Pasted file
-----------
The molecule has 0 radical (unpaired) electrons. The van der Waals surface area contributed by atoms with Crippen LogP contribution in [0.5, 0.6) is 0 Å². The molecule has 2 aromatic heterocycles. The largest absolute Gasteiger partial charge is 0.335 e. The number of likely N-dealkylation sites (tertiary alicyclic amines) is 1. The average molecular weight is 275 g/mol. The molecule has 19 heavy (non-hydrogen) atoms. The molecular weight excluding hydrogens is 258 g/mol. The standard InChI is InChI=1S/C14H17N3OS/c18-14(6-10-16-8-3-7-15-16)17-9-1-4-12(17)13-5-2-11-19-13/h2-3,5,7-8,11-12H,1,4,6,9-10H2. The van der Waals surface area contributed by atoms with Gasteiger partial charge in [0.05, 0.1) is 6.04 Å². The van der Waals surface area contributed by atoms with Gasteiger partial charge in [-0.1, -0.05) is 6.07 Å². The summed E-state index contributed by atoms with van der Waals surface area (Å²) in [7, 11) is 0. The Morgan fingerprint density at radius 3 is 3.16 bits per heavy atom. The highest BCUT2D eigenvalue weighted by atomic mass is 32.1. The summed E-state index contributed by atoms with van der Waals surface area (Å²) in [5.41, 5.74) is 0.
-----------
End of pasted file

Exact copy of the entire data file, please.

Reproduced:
The molecule has 0 radical (unpaired) electrons. The van der Waals surface area contributed by atoms with Crippen LogP contribution in [0.5, 0.6) is 0 Å². The molecule has 2 aromatic heterocycles. The largest absolute Gasteiger partial charge is 0.335 e. The number of likely N-dealkylation sites (tertiary alicyclic amines) is 1. The average molecular weight is 275 g/mol. The molecule has 19 heavy (non-hydrogen) atoms. The molecular weight excluding hydrogens is 258 g/mol. The standard InChI is InChI=1S/C14H17N3OS/c18-14(6-10-16-8-3-7-15-16)17-9-1-4-12(17)13-5-2-11-19-13/h2-3,5,7-8,11-12H,1,4,6,9-10H2. The van der Waals surface area contributed by atoms with Gasteiger partial charge in [0.05, 0.1) is 6.04 Å². The van der Waals surface area contributed by atoms with Gasteiger partial charge in [-0.1, -0.05) is 6.07 Å². The summed E-state index contributed by atoms with van der Waals surface area (Å²) in [7, 11) is 0. The Morgan fingerprint density at radius 3 is 3.16 bits per heavy atom. The highest BCUT2D eigenvalue weighted by atomic mass is 32.1. The summed E-state index contributed by atoms with van der Waals surface area (Å²) in [5.41, 5.74) is 0.